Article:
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NELP: Majority of job growth continues to be in lower-wage occupations

July 27th, 2011  |  Connie Eyer

A survey published in February 2011 by the National Employment Law Project (NELP), which found a “striking imbalance” between the where the recession’s job losses occurred and where the growth of the previous 12 months was located, specifically found that:

  • Lower-wage industries constituted 23 percent of job loss, but fully 49 percent of recent growth
  • Mid-wage industries constituted 36 percent of job loss, and 37 percent of recent growth, and  
  • Higher-wage industries constituted 40 percent of job loss, but only 14 percent of recent growth

Finding that some of these trends are specific to the causes of the Great Recession (the collapse of the housing bubble and the financial crash), while others reflect long-standing shifts in the economy (such as the overall decline of manufacturing), as well as standard cyclical behavior (such as the surge in temporary jobs early in recoveries), NELP noted that for unemployed workers, as well as for those seeking to move up in the labor market or entering it for the first time, the current distribution of job opportunities has deteriorated, compared to before the recession.

July report confirms continuation of trend.  Much to no one’s surprise, an update to that survey published this month finds that  employment growth has been concentrated in lower-wage occupations, with minimal growth in mid-wage occupations and net losses in higher-wage occupations. From the first quarter of 2010 through the first quarter of 2011, lower-wage occupations grew by 3.2 percent, with retail salespersons, office clerks, cashiers, food preparation workers and stock clerks topping the list. Mid-wage occupations grew by only 1.2 percent and higher-wage occupations declined by 1.2 percent.  NELP notes that:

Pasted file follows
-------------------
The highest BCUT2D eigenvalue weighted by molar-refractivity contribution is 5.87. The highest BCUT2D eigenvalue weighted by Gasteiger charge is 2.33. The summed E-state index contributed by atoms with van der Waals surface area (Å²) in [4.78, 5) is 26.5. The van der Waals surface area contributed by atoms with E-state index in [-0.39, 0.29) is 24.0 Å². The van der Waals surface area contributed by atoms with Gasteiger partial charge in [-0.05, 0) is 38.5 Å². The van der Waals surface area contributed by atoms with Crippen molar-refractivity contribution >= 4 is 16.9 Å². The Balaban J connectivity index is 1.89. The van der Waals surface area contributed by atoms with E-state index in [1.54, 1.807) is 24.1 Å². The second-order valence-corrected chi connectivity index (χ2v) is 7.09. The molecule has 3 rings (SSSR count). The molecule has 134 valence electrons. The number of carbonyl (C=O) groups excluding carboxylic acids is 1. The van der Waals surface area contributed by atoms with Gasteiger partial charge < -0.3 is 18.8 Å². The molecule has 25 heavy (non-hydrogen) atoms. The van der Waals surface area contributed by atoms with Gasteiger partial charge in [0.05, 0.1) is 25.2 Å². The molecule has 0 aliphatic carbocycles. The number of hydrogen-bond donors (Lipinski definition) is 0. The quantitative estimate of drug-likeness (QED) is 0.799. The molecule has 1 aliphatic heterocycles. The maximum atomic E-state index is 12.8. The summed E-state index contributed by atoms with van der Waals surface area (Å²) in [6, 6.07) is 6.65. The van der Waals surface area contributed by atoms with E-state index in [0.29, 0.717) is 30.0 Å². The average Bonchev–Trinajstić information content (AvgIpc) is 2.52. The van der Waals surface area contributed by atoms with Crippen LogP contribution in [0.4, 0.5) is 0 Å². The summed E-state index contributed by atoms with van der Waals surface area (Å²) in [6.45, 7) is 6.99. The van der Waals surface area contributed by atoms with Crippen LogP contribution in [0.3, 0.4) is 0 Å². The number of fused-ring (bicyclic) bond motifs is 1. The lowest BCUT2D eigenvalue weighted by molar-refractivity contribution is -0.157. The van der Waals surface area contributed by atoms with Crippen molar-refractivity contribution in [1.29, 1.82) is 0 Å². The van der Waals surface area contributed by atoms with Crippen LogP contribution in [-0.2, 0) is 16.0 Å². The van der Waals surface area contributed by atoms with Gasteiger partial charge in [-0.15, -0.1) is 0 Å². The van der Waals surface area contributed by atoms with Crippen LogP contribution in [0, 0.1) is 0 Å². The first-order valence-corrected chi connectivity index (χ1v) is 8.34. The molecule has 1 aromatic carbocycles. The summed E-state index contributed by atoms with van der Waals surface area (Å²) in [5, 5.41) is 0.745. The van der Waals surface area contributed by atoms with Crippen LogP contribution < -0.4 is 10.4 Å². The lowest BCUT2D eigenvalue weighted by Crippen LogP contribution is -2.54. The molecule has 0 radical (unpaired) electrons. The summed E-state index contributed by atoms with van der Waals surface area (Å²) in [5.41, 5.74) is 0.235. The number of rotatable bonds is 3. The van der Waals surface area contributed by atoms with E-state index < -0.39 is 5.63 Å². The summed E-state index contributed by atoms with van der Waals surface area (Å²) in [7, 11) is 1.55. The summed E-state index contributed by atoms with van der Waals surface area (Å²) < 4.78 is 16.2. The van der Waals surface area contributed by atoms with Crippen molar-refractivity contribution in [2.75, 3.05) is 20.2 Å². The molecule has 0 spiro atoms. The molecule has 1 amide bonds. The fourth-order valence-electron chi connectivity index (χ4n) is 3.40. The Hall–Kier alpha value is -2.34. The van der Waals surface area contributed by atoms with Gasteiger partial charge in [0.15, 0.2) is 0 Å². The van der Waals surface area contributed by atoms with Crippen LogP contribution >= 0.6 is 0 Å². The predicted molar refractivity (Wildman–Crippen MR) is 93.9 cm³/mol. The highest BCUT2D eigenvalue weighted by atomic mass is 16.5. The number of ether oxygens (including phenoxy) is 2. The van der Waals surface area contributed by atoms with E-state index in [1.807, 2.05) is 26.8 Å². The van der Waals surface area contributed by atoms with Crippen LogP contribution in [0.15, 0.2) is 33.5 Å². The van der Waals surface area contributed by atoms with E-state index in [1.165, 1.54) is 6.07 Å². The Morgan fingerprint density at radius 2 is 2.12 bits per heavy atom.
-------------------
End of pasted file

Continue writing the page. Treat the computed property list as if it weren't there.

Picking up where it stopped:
• The net result is that the current U.S. jobs deficit is not evenly distributed. It is largest among mid-wage occupations (8.4 percent below pre-recession employment), compared to higher-wage occupations (4.1 percent below pre-recession employment) and lower-wage occupations (0.3 percent below pre-recession employment).
  • In addition, workers’ real wages have shown no growth since the start of the recession. Of greatest concern, workers in lower-wage occupations have seen a significant 2.3 percent decline in real wages – precisely the occupations that are generating the bulk of recovery employment growth.
  • Even before the Great Recession, the U.S. labor market was already seeing inadequate growth in mid-wage occupations. From the first quarter of 2001 to the first quarter of 2008, lower-wage and higher-wage occupations saw significantly higher net employment growth than did mid-wage occupations.

 NELP also emphasized that it is too early in the recovery to predict whether these trends will continue, but believes that the dominant growth in lower-wage occupations suggests that at the very least, workers currently navigating the U.S. labor market are facing a significant good jobs deficit due not only to the Great Recession, but also from a legacy of years of inadequate growth in mid-wage jobs well before the recession began.